No Good Norovirus, Trail Towns, and Other Observations

No Good Norovirus

Norovirus is a stomach flu that can be quite serious.  It is a major problem on the trail, so much so that several hikers have been hospitalized due to dehydration.  There are warnings in every shelter and every privy in the trail.  It is nasty stuff; moreover, the capability of the Norovirus to inflict vomiting and diarrhea simultaneously on its victims is well known.  

When we left Hampton, I had been without symptoms for at least 12 hours.  I made the decision to go ahead and push.  It was a mistake.  The temperature rose to 88 that day, and after 12 miles, everything on me was completely soaked.  It hadn’t rained a drop.  A wet tent sucks.  A sweaty tent is another level.  To complicate matters, Ma Wampus started to get sick.  We slowly ate through our imodium, and our love for the trail was diminishing at an alarming rate.  We needed a town and one that could give us a room with our own bathroom, probably not a hostel.  

Trail Towns

Damascus VA

Grandma Gatewood’s shoes can be found at the Mt Roger’s Outfitters in Damascus.

Grandma Gatewood’s shoes can be found at the Mt Roger’s Outfitters in Damascus

We crossed the Virginia state line and walked into Damascus.  Damascus’ history is similar to Hampton TN.   Lumber and railroads created infrastructure and both industries moved on.  Damascus is the quintessential trail town.  They have no less than three hiking outfitters and several hiking hostels.  Damascus holds a great deal of trail history here, including the shoes of AT hiker legend Grandma Gatewood!  They also conduct the annual “Trail Days” celebration, which is recognized as the official AT multi day party.  If you want to grab dinner there though, you should aim to eat before six or cook it yourself.  Lovely town but we needed something else.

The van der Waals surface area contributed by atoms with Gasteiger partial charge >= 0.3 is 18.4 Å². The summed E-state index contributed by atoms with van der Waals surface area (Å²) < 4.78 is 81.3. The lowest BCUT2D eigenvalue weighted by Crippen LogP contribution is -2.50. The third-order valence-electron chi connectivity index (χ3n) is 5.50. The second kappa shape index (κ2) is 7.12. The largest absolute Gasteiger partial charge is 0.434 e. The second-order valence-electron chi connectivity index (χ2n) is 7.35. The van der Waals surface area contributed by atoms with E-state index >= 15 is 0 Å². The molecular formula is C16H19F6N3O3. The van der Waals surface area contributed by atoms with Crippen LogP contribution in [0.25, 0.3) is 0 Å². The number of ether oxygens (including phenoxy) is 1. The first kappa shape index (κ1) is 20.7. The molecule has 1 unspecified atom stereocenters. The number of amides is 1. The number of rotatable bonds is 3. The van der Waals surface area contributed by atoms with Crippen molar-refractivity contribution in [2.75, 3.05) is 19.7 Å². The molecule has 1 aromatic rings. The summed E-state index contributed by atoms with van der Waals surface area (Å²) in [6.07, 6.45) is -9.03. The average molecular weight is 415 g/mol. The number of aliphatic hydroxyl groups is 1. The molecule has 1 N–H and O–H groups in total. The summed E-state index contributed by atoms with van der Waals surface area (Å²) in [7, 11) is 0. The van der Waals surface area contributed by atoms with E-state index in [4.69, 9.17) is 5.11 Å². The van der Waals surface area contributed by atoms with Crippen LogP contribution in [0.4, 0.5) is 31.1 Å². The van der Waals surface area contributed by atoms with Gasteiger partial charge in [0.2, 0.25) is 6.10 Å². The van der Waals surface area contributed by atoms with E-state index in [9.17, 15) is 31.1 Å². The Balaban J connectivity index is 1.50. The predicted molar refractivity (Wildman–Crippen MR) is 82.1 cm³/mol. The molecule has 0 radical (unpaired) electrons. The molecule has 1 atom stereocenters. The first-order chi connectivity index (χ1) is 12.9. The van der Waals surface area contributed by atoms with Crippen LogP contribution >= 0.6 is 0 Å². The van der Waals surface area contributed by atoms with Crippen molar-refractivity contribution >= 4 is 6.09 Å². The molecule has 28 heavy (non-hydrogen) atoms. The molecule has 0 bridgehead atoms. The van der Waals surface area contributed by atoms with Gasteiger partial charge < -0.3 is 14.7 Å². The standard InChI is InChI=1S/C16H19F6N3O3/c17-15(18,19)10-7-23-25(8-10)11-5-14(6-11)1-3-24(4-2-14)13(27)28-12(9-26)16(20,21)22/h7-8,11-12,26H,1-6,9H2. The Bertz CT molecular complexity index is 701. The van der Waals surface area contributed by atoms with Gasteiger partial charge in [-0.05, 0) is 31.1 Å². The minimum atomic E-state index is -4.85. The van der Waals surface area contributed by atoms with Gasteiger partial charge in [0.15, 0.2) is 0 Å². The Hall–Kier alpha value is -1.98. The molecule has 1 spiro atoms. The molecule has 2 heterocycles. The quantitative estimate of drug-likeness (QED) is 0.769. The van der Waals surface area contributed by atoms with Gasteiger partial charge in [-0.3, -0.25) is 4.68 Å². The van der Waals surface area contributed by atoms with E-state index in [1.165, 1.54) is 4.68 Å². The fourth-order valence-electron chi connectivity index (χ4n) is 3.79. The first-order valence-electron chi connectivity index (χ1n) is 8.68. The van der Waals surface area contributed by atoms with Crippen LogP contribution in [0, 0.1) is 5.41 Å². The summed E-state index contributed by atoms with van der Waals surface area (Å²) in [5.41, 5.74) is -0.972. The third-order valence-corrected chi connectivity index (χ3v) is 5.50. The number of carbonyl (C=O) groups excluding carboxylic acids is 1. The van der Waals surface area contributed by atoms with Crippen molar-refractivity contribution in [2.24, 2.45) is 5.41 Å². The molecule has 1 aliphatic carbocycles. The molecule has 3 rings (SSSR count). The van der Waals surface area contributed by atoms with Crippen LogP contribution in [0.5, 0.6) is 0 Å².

Abingdon VA

Abingdon had the lodging we needed to fix ourselves.  It also had incredible history.  There was the visitor center, situated in an old historic house on the main street through town.  Here we were given a heads up on several interesting places.  

Abingdon Muster Grounds

Abingdon Muster Grounds

First, the Abingdon Muster Grounds was the field where some of the Overmountain Men gathered before heading off to the Battle of Kings Mountain and other engagements, like Cowpens.  It has a small museum and is the start of the Overmountain Victory Trail.  

Barter Theatre

Barter Theatre

Next, the Barter Theatre is a live venue that goes back to the Great Depression when the local actors took payment via a barter system.  The actors purportedly gained a collective 130lbs their first year in business, during the Depression!  

The Tavern

The Tavern

Another gem was The Tavern, currently a restaurant and bar, which happens to be one of the oldest pubs in Virginia.  Built in 1799, it was the meeting place for many revolutionary war activities that shaped our history.  

Black’s Fort

Black’s Fort

Near the Creeper Trail, a rails to trails initiative featuring on of the prettiest hiking/biking trails you have ever seen, is the former site of Black’s Fort.  This fort was a palisade with a couple of cabins, and served as protection for early settlers in the mid 1700s against native american attacks.  With Cherokee Chief Dragging Canoe and his Shawnee allies attacking settlements, it was actively used several times.  

Finally, we were able to see an original Tiffany in the local courthouse.  Created to honor veterans of WW1, this piece of art is an original piece and a one of a kind.  

Marion VA

Just before Marion, my strap broke on my Osprey backpack, so into town we went.  One of Marion’s claims to fame is its responsibility for a product we now know as Mountain Dew.  

Lincoln Theatre

Lincoln Theatre

Ma Wampus Behind the Curtain